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Issue 8, 2018
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Modulation of intestinal epithelium homeostasis by extra virgin olive oil phenolic compounds

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Abstract

Dietary habits have been strongly linked to the maintenance of intestinal epithelium homeostasis, whose alteration may contribute to the pathogenesis of inflammatory diseases and cancer. Polyphenols are among those dietary components suggested to be beneficial for gut health. Within a balanced Mediterranean type diet, a good portion of ingested polyphenols comes from olives and extra virgin olive oil (EVOO). Most of them reach the intestine, where they may be directly absorbed or metabolized under absorption. Others undergo an extensive gastrointestinal biotransformation, producing various metabolites that retain the potential beneficial effect of the parent compounds, or exert a more efficient biological action themselves. Ingested EVOO polyphenols (EVOOP) and their metabolites will be particularly concentrated in the intestinal lumen, where they might exert a significant local action. In this review we summarize the few studies that investigated the effect of EVOOP at the intestinal level, focusing on the possible mechanism of action in relation to their interaction with the microbiota, and their ability to potentially modulate the oxidative status of the intestinal epithelial layer, inflammation and immune response.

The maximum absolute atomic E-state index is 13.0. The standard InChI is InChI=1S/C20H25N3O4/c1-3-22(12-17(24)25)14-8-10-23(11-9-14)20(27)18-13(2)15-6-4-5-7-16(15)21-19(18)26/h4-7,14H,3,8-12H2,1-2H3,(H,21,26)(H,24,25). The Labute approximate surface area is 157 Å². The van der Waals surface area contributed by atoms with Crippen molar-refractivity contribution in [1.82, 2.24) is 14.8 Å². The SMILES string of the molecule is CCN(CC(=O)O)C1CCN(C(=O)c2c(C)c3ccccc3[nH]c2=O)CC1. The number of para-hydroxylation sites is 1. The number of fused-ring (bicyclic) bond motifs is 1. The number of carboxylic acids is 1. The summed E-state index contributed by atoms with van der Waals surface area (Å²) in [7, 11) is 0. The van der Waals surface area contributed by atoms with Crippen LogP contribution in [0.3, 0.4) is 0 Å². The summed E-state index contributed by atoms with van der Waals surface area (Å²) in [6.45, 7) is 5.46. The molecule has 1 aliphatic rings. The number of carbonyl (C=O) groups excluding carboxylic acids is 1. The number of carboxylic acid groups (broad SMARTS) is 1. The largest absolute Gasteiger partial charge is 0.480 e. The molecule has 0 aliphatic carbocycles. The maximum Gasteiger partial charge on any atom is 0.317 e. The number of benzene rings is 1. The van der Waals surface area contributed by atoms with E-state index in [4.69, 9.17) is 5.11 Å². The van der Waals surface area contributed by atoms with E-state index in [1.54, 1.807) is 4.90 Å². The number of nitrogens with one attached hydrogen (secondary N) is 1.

Graphical abstract: Modulation of intestinal epithelium homeostasis by extra virgin olive oil phenolic compounds

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Article information


Submitted
21 Feb 2018
Accepted
27 Jul 2018
First published
27 Jul 2018

Food Funct., 2018,9, 4085-4099
Article type
Review Article

Modulation of intestinal epithelium homeostasis by extra virgin olive oil phenolic compounds

M. Deiana, G. Serra and G. Corona, Food Funct., 2018, 9, 4085
DOI: 10.1039/C8FO00354H

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